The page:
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Beautiful Wildlife Garden
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Gardening with heart: creating space for the Monarch

I don’t often stop when I’m driving to take pictures of people’s gardens – but something caught my eye in a small front yard on a busy Toronto street that had me braking in to the next driveway and dashing back with a camera.

It was a narrow strip of a bed, defined by a paved path up to the front door on one side, a driveway on the other, and completely filled with Common Milkweed (Ascelpias syriaca), its dusky pink flowers just now coming into bloom.

This, I thought, is gardening with heart. Milkweed once grew across North America, hosting the astonishing annual migration of the Monarch butterfly from Mexico to Canada. It takes six generations to get from south to north in a summer, and while the Monarch (like all butterflies), can get nectar from a wide variety of plants, the Monarch (like all butterflies) lays its eggs on one specific plant, or family of plants, which its larvae (caterpillars) have evolved to be able to consume.

Native plants with fragrant allure

CORRECTION - Library Garden Tour is 9 am-4 pm. Incorrect time posted earlier. 
Which speaks to you more – colour or fragrance? A hummingbird is inexorably drawn to colour and will investigate anything red, even inanimate objects that have no odour at all. Although bees discern colour (but not, apparently, red), scent is the guiding force and they will travel a long way for a grove of basswood trees or a field of blooming milkweed.

But many of the plants we love because they smell so wonderful are invasive aliens from Europe or Asia, aggressively displacing native species in the wild. This Don’t-Plant-This list includes Lily of the Valley (Convallaria majalis), species Lilac (Syringa vulgaris) and a nost of non-native vine and shrub Honeysuckles.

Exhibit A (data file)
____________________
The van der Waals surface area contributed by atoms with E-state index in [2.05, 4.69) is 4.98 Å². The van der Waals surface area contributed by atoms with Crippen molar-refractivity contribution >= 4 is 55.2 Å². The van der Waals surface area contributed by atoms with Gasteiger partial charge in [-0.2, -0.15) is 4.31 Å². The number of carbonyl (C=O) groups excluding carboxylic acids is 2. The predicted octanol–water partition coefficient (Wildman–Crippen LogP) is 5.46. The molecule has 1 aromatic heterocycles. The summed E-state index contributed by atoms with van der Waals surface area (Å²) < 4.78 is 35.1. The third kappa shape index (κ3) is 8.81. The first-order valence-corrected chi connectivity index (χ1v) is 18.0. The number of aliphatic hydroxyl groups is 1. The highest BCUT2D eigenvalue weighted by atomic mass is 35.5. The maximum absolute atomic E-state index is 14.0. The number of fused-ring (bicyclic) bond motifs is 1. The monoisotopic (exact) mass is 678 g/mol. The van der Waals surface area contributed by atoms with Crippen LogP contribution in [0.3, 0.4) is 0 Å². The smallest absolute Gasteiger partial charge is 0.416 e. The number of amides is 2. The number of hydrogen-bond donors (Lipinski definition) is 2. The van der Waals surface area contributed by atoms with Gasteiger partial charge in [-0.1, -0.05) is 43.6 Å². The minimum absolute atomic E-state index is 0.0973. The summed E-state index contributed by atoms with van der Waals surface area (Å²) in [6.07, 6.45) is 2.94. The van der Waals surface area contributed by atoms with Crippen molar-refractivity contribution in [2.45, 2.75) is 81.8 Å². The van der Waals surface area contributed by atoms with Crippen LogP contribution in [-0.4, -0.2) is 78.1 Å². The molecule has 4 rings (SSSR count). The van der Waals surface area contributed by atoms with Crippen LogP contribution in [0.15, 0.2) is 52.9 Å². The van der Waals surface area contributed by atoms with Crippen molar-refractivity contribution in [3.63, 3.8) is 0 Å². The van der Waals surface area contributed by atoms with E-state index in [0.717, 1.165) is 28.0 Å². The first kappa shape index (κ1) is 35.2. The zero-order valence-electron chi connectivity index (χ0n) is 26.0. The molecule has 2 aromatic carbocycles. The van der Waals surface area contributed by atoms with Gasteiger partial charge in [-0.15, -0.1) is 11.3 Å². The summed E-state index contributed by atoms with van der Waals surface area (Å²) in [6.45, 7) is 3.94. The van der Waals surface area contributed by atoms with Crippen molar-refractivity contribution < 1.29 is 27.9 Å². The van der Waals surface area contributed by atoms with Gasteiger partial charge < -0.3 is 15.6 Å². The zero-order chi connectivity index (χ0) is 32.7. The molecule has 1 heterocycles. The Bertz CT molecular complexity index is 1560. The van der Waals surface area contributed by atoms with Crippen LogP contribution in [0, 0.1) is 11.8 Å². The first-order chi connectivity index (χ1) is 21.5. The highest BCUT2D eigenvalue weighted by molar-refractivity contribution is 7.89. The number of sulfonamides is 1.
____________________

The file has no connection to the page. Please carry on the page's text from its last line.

No worries: there are much better choices for Huronia gardens - so many native plants that provide intoxicating fragrance and why should the moths, the butterflies and the bees be the only ones to know?

Here’s a run-down:

Spring sale set for Saturday May 31

My annual spring sale is set for Saturday May 31 at 1186 Flos Road 10 East and I’m quite pleased with some of the plants I have on offer. It will run from 9am to 5 pm.
People often ask for a native ground cover and this year I have a nice Foamflower with a pale leaf that's very pleasing in dry shade conditions. I also have the Wild Strawberry – if you’re in a sandy situation and need something that will spread under your pine trees, this is the one. And Wild Ginger, for a more moist shade – a patch will spread slowly, with beautiful light-capturing leaves
Nothing is more wonderful than the ferns at this time of year, their delicate spirals unfurling into fronds of soft green. I have Ostrich Fern (stately) and Sensitive Fern (sculptural).

Spring colours - a passing parade

It’s been a grey couple of days leading into the long weekend, enlivened by extremely colourful birds.
The Goldfinches, of course, bright little yellow lanterns in the rain. A pack of Baltimore Orioles, attracted by some cut oranges, their colour eclipsing that of the fruit. A House Finch, richly red. And a pair of male Indigo Buntings in deep blue, shimmering, absolutely shimmering in the setting sun that decided to brighten up the end of the day.
I want to know where my hummingbirds are. 

Spring sparrows, spring peregrines, spring bears

There were much better pickings elsewhere in the thawing garden, so many of my avian familiars had disappeared. But yesterday the landscape turned white again, the snow was blustering and they were back in force – aided and abetted by newly arrived, extremely boisterous American Tree Sparrows in greater numbers than I have seen here before.

Juncos, Goldfinches and Chickadees mingled with the newcomers – which included female Brownheaded Cowbirds. The latter huddled together on the feeder ledges, looking miserable and ignoring the advances of the males that have been here for a week.

Across the county, people took note of a feeding frenzy outside their windows. Some logged on to the Simcoe Nature Board to report Fox Sparrows, Song Sparrows, White-throated Sparrows, Purple Finches, Cardinals, Evening Grosbeaks, and many more.

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1186 Flos Rd. 10 E. Simcoe County Ontario 705-322-2545
Serving the Gardening Communities of Elmvale, Wasaga Beach, Collingwood, Stayner, Midland, Barrie & Area
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